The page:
Part 14 Final Chapter
|Well its been a long time coming, but we are in the final
stages of the build, I am setting everything up inside of North Carolina
to enable her to sail in the watery elements for which she was built for,
first of all we have,
|MOTORS. NC needs 4 motors to drive the 4 shafts and propellers;
I choose a 12volt high toque , slow running BULHER motors, we do not need
high revs because the prop we chose from Prop Shop are very efficient and
are work well at low speeds.
BATERIES , These are 12 volt lead acid type 7 amp hour, and takes two,
SPEED CONTROLES, We have two in the hull, one on either side , controlling two motors on port side, and two motors an the starboard side , these are digital proportional speed controls from A.C. SYSTEMS.
|STERN BOLLARD, This is made from one of my white cast metal
that I had cast earlier, it was cut up into sections and fitted on to a
piece of styrene with a few angled braces glued to then, and the stern
jack staff attached.
|AIR VENTILATERS, These are made from small pieces of aluminium
tube ,I cut two discs slightly larger than the tube, I fitted one to the
bottom , and then glued some mesh near the top and then glued on the second
disc, I made 2 large and 2 small and painted then navy blue, and fitted
them to various parts of the ship.
|SMALL BOATS, The small boats on NC are part of a set from
QUAY CRAFT , I purchased from the company when they attended Ellesmere
Port Model Show, they are resin and are made up of hull and 5 loose sections
to fit bow and stern and seating in between. They were assembled and painted
deck blue inside and navy blue outside, chocks were fitted and every thing
was fitted in position on the deck.
STAND, This has been made from conty board, with a wood grain finish and add on mouldings, I have presented the ship as in dried dock on her timbers at a scale of 1/96 ¼ inch square sections this equals 4ft high timbers, they are spaced at 8ft apart under the whole of the hull, they were glued to the board with white woodworking glue, and left to dry, my wife Angela unknowns to me, had a plate made with the name of the ship on, forgetting to put USS in front, it still looks nice, my name plaque you have seen earlier, a plate with the ship on and inscribed USS NORTH CAROLINA, WILLINGTON.
|LAUNCH DAY, Our sailing water is at Park Lake, Runcorn, Cheshire, on Sunday evening it was warm and bright, NC was transported from home to the lake about a mile away on the back of my truck. Putting the hull in the water she sat about 2 inches off the water line, first putting in the batteries, two in all, then adding my lead weights, some forward under the first turret, some amidships, a total of 30 lbs, before putting on the superstructure I turned on the radio receiver and checked every thing was working correctly, motors running forward and reverse, rudder turned left and right. All systems go, on went the superstructure and out she reversed in to the lake.|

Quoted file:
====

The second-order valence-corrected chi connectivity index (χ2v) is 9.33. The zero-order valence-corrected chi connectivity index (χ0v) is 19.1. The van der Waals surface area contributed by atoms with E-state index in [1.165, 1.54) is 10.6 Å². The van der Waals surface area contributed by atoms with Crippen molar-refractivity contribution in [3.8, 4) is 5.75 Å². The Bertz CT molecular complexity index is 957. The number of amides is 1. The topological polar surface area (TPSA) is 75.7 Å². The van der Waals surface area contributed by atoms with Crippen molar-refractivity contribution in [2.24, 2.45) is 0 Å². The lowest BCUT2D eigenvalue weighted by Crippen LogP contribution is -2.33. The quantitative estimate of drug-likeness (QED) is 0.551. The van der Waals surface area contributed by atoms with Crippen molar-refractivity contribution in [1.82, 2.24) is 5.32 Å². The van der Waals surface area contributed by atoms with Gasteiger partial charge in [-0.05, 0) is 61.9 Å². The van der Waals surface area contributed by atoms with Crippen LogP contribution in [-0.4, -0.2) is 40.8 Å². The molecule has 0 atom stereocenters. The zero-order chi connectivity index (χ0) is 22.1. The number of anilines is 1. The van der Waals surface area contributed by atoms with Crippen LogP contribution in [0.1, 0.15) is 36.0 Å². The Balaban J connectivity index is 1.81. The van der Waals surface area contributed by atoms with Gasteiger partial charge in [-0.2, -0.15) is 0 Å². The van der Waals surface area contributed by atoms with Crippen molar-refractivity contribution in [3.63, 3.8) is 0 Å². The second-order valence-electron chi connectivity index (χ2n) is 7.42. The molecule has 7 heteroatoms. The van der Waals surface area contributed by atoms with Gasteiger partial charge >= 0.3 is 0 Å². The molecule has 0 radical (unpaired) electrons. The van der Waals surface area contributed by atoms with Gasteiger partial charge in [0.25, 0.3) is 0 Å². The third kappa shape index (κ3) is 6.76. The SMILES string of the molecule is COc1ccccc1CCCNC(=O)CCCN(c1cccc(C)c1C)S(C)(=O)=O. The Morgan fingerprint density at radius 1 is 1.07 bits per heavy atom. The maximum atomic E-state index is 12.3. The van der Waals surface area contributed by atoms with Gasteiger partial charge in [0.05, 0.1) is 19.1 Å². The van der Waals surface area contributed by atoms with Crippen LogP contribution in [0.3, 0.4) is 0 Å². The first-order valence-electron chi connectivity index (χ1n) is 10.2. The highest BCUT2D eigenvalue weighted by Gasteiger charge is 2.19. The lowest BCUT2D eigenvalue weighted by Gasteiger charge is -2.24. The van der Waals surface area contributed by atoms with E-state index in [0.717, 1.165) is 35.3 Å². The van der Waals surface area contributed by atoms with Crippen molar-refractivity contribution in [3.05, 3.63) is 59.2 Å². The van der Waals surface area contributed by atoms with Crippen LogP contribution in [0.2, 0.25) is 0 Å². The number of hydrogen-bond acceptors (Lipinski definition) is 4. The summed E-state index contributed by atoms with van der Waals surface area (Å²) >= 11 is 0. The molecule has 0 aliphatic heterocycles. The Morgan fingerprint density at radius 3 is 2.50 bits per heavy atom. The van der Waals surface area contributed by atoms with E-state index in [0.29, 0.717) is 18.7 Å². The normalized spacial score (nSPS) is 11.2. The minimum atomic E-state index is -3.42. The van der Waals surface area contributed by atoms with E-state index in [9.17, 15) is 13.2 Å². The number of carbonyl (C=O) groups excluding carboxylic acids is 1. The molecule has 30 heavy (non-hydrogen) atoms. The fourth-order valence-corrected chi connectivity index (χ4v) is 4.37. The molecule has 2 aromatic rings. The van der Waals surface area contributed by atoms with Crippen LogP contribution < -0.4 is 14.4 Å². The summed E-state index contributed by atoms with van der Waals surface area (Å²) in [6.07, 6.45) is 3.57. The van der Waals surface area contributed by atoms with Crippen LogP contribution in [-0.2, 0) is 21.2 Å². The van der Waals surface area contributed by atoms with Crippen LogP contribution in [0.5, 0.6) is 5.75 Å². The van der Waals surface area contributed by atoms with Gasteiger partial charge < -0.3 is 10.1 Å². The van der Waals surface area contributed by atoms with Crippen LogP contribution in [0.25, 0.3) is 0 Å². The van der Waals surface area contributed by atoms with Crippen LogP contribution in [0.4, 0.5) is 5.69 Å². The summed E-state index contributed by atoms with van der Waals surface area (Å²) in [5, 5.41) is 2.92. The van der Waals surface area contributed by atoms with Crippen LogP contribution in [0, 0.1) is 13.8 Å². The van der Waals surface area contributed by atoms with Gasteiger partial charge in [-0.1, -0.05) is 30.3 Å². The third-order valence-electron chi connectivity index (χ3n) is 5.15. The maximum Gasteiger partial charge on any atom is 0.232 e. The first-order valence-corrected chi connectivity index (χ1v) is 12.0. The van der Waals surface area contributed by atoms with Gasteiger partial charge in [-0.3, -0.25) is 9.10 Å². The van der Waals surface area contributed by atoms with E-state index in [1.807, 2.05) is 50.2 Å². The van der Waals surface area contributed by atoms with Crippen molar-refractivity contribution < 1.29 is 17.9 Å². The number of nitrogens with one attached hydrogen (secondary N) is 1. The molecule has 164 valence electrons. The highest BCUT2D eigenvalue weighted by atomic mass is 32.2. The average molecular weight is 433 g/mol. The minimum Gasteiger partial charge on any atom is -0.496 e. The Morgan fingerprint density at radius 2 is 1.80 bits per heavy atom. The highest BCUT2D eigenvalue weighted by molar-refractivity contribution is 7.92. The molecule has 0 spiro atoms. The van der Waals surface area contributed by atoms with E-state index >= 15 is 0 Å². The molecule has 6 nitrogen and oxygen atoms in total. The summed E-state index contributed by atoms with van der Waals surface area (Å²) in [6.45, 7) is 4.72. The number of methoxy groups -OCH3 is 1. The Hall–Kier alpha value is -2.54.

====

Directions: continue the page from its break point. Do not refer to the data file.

What a site she looked, after 3 years of work, a beautiful ship that
was performing like a dream, no wallowing from side to side in a turn,
went around as if on rails, I was asked by KV PHARAOH to do
a fast turn, to do that and take photos would have been difficult, so I
found two eager helpers Daniel Bailey and Will Littler who sailed the model
while I took the photos.
|THANKS. Well that’s it from me, I hope you have all enjoy
the article as much as I have writing it, you might pick up some tips ,
with a little help you could improve on my build. It now leaves me to thank
all the people and companies involved in the project.
Brad Newland, for his photos of the ship
Kirt Greiner of Sky Photo’s from where I purchased two sets.
Raymond Guita who got me started on the project.
Dave Wooley for his support over the years, and all the lads in our society
Timothy Dike, who has correlated all my material into some sense and providing the space for the project, an extra thank you.
Last but not least the CIC Mrs Horabin ( Angela) for putting up with all my projects.
|To all who have read the articles on the site and have
supported me though thick and thin, thank you all,
Ron Horabin Model Ship Builder.